Currently, the Taliban control 85% of districts in Afghanistan and are rabidly seeking retribution for those who stood against them. Now that the American withdrawal is in full effect, there lacks a protective presence for these key individuals who are considered high value targets for these men and their families. Before Mohammad Omar Abdullah fled Afghanistan, he received death notes on his front door saying, “we know who you are, and we will kill you.”
Omar’s story is in no way unique, but he was able to flee the country and hide his family. The same could not be said for many other interpreters. Sakhidad Afghan, an interpreter who served with U.S Marines during the Battle of Marjah in 2010, was tortured to death by the Taliban after American forces reduced their presence in the country. A picture of his dead body was circulated on Facebook. He was only 24.
Sherin Agha Jafari, who served alongside American combat units, lost his father when the Taliban raided his home. “They came inside. They kept asserting, ‘we know who you are.’ Jafari recounts. “When we were running away one of them shot at us and they killed my father.”
Mohammad Ismail Sahaak, the administrative head of the Central Statistics Organization (CSO), was gunned down in early April at a gas station by unknown assailants. Many believe it was due to his past life as a translator for NATO forces.
Sohail Pardis, who served 16 months with the United States Army, was beheaded by militants last month after being kidnapped at a Taliban checkpoint. He was on his way to pick up his sister in Khost for Eid celebrations. A family friend recalled that Pardis received a death threat that said, “you are the eyes of the Americans and you are infidel, and we will kill you and your family.”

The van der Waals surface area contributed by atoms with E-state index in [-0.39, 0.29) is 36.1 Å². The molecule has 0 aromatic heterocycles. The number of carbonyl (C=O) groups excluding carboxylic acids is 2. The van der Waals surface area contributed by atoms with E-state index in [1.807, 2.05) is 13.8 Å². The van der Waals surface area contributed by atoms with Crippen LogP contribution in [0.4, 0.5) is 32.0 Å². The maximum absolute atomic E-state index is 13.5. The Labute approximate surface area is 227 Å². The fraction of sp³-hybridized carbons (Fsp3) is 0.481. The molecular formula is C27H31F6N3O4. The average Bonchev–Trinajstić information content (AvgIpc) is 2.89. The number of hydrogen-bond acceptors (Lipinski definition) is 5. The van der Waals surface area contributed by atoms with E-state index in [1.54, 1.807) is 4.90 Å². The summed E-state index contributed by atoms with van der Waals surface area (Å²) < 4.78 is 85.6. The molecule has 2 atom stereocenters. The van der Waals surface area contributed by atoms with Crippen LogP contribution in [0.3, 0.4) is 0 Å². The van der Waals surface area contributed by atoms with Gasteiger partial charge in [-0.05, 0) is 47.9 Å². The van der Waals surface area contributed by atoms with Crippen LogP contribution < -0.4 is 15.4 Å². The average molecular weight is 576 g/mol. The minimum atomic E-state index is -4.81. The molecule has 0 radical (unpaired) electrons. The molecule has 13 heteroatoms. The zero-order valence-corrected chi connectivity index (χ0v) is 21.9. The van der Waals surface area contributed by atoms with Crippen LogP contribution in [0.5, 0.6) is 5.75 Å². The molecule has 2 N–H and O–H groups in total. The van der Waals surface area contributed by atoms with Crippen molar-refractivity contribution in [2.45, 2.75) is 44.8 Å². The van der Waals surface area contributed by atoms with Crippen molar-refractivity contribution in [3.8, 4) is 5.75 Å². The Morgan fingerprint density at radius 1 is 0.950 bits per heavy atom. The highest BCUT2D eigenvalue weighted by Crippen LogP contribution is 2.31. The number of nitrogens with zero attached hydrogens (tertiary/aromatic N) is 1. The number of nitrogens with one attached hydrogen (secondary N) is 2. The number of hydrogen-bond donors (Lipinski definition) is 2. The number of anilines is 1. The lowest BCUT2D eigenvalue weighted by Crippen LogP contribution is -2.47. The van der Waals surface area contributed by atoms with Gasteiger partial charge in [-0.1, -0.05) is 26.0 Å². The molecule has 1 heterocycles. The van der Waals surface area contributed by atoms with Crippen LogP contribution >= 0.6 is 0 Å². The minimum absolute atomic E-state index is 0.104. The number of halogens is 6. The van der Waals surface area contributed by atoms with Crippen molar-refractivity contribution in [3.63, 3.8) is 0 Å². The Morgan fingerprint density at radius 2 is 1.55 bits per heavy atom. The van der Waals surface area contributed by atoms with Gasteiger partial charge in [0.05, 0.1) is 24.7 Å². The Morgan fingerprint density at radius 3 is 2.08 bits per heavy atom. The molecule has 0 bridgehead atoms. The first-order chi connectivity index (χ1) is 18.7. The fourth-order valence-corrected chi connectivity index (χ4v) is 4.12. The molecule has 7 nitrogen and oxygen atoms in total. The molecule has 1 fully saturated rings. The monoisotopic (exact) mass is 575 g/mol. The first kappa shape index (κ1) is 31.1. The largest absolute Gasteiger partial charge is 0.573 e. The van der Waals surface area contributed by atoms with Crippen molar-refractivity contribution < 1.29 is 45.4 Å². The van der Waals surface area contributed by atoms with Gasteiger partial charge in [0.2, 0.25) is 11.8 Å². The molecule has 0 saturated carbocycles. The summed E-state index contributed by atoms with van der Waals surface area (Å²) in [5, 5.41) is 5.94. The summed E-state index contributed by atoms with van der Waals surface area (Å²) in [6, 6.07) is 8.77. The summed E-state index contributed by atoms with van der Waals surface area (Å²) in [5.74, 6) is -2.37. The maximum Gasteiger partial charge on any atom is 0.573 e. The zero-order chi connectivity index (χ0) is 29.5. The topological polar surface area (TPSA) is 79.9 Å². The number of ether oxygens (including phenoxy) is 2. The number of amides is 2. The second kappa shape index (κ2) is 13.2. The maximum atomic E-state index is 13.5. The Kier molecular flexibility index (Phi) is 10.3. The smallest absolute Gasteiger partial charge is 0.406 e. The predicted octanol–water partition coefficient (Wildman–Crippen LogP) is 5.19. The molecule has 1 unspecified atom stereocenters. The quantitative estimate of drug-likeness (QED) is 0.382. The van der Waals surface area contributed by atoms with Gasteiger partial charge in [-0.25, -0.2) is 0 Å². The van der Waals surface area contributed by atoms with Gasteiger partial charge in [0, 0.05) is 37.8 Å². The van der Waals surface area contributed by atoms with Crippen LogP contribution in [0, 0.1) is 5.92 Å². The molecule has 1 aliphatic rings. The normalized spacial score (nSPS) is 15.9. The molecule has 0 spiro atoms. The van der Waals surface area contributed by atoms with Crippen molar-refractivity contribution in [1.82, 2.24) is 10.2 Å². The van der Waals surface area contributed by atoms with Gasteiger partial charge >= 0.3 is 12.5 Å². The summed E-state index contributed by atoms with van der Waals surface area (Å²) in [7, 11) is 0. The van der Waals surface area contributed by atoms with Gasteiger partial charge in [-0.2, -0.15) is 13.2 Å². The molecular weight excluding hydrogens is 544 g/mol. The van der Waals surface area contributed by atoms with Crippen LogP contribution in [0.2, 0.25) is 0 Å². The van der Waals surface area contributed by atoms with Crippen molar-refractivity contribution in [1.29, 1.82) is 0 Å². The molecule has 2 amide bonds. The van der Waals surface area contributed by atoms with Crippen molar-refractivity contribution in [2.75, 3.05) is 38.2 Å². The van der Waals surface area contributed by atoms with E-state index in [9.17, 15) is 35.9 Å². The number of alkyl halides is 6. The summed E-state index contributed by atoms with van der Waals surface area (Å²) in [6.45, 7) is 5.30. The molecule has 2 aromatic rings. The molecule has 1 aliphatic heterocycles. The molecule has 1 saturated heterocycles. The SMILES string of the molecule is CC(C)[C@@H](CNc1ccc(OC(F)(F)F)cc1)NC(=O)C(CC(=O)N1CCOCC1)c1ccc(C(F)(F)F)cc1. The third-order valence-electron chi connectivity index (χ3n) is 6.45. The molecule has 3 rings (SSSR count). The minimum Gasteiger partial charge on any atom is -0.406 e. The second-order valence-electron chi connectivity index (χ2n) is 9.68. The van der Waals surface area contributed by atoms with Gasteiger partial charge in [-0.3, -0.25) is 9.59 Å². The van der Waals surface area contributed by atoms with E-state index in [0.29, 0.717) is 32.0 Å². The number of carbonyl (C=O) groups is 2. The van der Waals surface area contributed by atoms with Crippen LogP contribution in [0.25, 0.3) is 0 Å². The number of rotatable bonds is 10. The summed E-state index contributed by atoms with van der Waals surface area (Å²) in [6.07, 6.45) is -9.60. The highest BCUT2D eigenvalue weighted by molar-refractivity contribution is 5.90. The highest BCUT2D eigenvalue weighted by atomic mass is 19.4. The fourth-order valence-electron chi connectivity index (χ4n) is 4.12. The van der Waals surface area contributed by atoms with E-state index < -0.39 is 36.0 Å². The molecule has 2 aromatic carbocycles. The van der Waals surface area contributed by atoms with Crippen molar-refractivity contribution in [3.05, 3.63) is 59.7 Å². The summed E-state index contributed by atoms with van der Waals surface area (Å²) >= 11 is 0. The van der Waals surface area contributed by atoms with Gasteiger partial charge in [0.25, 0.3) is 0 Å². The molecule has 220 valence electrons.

With the U.S pullout imminent, as many as 115 former interpreters and their families who worked with Canadian troops could be in danger of the Taliban’s reprisals. Currently, the United States, the United Kingdom, and other NATO countries like Germany and France have outlined plans to evacuate their interpreters. Although many in the Canadian defense community have shed more light on the issue, the government has yet to unveil a coherent strategy as the Taliban retakes former territories where Canadian and Afghan troops formerly maintained control. This means that for people like Omar, the possibility of revenge grows by the day. “The Taliban have been hunting him and his family for ten long years now. Canada has done nothing to help him,” said Haskell.
This has led many veterans to take matters into their own hands by privately sponsoring their interpreters and their families as refugees. Justin Bronzan, a former infantryman from the Royal Canadian Regiment that served alongside Omar, has spent the last ten years organizing fundraisers to help bring his interpreter and his family to Canada.